Thursday, January 15, 2009

Football's Magic Yellow Line

In the video below (originally seen here), John Gonzalez, a director for the NFL, says that "the greatest thing that's happened to football coverage is the yellow line. I really love watching it and knowing - and not guessing, but knowing - where they have to go to get a first down."

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This video describes the technology behind the magic yellow line. The most important part of the technique is the ability to determine the orientation of the field relative to the camera. Knowing the perspective of the field allows the line to be placed directly on the surface at the desired position. (Then, of course, it's important to show the line underneath the players, but that's not the part I want to focus on here.)

The cameras used by the NFL are loaded with various sensors that help determine their pose relative to the field. For example, the tilt of the camera can be determined using basic accelerometers. The features of the camera itself, like its current zoom and its physical location in the stadium, can also be used. Once all this data is sent for processing, it can be determined exactly where the field is in the video captured, and therefore where to augment it with the yellow line.

In a sense, this is similar to what I'm trying to achieve with my thesis. In my case, the "football field" is some scene in an urban outdoor area. Let's say it's the National Art Gallery here in Ottawa. The video camera becomes any old camera on a mobile device that a tourist is carrying. Instead of painting yellow lines onto field, I want to be able to augment arbitrary models onto a photograph of the gallery. Maybe I want to add little baby spiders all around the famous Maman sculpture out front.

Unlike the football cameras, though, I don't have the luxury of knowing much about the position of the mobile device. Sure, GPS can get me within a few meters of my 2D position on the ground, but that's not good enough for making a natural augmentation. I need a more accurate position and additional information about how high above the ground the camera is held.

So, instead of using sensors and a priori knowledge, I am trying to match the photos with panoramas that were created with this information. That way, when I know the transformation between the two, I can then project models set up for the panorama into the photo and send the result back to the tourist, just for fun. (I think there are lots of cool applications of being able to augment photos from mobile phones, but I'll save that for another day.)


Frozone said...

Hi Gail. That's amazing! There'd be a ton of applications for your work. I think that would be a cool way for people to surf though information in a contextual kinda way, if your technique could be used to "recognize" the scene. Like, if you were looking at the National Art Gallery from a certain angle, maybe a little history database could tell you if anything historically significant happened from your vantage point. Or... heh, maybe you'd put the system in some magic glasses and you could choose your theme for the day. "Today, I want everyone I see to be wearing clown noses!"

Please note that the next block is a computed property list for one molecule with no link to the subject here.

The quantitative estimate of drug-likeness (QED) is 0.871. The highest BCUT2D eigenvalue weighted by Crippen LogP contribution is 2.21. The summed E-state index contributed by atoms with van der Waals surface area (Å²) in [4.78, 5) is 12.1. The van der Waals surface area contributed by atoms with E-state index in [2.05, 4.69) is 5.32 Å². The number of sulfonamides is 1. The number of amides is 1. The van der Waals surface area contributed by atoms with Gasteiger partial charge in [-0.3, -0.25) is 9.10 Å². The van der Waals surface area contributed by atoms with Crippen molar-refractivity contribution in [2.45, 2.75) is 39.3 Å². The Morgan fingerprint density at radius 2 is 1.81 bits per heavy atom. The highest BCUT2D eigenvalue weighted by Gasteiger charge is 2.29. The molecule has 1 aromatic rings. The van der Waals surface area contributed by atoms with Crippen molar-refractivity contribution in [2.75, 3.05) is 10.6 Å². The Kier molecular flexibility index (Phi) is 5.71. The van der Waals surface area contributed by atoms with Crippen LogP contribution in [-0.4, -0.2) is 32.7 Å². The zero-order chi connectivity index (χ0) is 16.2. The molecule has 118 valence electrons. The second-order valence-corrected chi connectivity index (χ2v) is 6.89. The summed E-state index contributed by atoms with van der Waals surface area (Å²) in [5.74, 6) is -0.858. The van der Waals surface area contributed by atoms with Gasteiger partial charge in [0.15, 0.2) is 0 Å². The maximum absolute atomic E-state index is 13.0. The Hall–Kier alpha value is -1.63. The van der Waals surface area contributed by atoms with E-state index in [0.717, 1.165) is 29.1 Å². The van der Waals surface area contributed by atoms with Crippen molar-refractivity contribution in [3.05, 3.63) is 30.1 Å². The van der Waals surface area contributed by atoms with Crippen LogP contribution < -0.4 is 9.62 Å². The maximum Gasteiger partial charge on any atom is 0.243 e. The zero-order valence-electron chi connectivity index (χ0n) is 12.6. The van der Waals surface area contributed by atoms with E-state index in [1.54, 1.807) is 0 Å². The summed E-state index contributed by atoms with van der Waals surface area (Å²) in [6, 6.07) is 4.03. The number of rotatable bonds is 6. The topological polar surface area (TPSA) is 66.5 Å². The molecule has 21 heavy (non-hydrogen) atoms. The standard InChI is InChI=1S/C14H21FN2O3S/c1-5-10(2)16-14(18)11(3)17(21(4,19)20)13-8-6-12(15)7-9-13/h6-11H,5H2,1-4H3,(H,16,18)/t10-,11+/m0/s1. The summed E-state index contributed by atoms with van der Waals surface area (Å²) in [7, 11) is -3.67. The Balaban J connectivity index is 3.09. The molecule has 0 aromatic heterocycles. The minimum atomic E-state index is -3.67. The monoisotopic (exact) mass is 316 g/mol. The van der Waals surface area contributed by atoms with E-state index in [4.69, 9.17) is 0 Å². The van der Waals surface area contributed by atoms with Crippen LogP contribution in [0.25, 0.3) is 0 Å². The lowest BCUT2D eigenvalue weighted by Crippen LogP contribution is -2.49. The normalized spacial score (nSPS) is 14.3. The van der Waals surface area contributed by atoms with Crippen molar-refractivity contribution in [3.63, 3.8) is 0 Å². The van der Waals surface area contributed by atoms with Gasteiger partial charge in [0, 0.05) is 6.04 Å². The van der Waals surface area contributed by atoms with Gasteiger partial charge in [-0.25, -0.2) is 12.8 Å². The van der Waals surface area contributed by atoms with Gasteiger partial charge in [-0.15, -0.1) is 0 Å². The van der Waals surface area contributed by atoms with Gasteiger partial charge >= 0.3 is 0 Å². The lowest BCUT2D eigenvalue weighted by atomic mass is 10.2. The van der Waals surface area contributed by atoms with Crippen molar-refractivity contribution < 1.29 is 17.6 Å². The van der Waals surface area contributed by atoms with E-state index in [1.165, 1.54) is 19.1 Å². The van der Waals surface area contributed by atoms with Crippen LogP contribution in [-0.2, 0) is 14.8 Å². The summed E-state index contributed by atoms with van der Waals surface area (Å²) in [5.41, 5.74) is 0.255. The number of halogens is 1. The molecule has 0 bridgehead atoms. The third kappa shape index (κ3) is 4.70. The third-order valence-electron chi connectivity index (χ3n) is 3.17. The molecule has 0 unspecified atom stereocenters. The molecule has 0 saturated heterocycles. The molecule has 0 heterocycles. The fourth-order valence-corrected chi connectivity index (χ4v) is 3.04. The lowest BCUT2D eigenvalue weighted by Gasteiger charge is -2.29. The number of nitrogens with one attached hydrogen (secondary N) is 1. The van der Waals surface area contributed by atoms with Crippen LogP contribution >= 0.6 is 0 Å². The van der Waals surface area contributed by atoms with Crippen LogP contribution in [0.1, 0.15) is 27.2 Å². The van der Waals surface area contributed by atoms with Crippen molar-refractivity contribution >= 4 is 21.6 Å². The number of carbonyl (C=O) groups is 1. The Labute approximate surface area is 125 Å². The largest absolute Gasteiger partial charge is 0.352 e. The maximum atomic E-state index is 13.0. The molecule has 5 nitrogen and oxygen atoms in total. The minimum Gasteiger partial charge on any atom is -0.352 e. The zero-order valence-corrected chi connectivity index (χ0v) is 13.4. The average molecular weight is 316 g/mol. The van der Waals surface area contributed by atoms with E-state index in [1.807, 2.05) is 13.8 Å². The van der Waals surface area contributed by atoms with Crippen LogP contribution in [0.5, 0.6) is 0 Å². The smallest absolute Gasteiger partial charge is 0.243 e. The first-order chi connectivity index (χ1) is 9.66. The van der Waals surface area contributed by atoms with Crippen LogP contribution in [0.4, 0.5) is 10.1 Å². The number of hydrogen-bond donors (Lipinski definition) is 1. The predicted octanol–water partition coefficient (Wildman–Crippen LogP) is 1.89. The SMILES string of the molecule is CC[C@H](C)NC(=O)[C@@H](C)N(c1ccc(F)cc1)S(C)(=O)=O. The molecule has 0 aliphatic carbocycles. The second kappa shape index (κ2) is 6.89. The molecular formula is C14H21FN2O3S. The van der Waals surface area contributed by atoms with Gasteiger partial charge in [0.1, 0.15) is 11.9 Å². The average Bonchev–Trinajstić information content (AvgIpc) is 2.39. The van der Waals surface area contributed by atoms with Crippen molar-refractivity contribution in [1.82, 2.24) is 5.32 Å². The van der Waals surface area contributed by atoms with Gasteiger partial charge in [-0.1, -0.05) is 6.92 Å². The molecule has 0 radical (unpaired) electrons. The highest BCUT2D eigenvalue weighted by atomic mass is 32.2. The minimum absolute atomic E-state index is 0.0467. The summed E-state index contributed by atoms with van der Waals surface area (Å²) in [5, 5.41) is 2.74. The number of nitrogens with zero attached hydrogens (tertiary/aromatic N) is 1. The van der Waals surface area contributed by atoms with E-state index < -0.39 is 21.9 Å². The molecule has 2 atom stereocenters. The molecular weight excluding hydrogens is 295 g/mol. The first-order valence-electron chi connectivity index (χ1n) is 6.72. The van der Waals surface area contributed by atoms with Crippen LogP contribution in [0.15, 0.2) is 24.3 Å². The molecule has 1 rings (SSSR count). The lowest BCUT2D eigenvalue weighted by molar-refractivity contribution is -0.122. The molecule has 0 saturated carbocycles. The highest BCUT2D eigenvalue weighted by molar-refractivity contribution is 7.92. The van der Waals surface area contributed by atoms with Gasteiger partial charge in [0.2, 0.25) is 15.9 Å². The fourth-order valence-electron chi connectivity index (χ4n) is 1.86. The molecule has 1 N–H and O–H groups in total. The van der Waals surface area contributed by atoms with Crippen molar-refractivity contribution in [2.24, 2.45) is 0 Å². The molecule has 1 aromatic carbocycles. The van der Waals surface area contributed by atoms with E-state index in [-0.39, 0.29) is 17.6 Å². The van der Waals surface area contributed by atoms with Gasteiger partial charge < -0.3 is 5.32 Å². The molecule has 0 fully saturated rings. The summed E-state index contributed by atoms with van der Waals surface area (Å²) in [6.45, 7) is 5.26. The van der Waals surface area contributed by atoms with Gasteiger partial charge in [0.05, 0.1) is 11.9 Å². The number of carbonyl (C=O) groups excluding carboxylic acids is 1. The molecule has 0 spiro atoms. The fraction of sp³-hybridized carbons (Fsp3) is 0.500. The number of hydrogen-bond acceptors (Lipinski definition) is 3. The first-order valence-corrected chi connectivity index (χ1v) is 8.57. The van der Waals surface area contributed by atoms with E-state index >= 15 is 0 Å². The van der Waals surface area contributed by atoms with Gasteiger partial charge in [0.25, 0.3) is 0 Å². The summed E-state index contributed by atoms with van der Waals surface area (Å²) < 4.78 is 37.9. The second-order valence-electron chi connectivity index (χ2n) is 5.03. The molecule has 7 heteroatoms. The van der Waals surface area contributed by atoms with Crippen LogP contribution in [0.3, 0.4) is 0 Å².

Gail said...

Definitely! The panoramas themselves are actually part of a larger project called NAVIRE, based at the University of Ottawa (our computer science programs are joint). A lot of these ideas should fit into this project, so as I learn more about future directions, I'll try to post information here. Love your enthusiasm! :)

Frozone said...

Wahoo, me again! Gail, I thought of you when I stumbled across this today. "New Insight Into How Bees See Could Improve Artificial Intelligence Systems". I thought of you because the 2 faces viewed from different angles reminded me of the panoramas you're working with. I guess it's kinda different, but, it follows the theme of "extrapolating a 3D model from a 2D picture" which I have attributed to your work in my own mind. Or am I way off? lol

Anyways, take care!

Frozo (Steph)

Gail said...

Cool article! It's amazing that they somehow know how bees are doing facial recognition, but the fact that a relatively simply neural system could recognize faces from different viewing angles is promising.

In my case, I'm not using artificial intelligence techniques, nor am I solving a recognition problem. Instead, I'm trying to match keypoints between the two images to try and get relative camera positions (so we can assume that we already know we are looking at images of the same thing). I guess in some ways this is easier, and some ways harder. I am wondering to myself now, though, whether I should take another look into various AI strategies to see if any of them might be of use...

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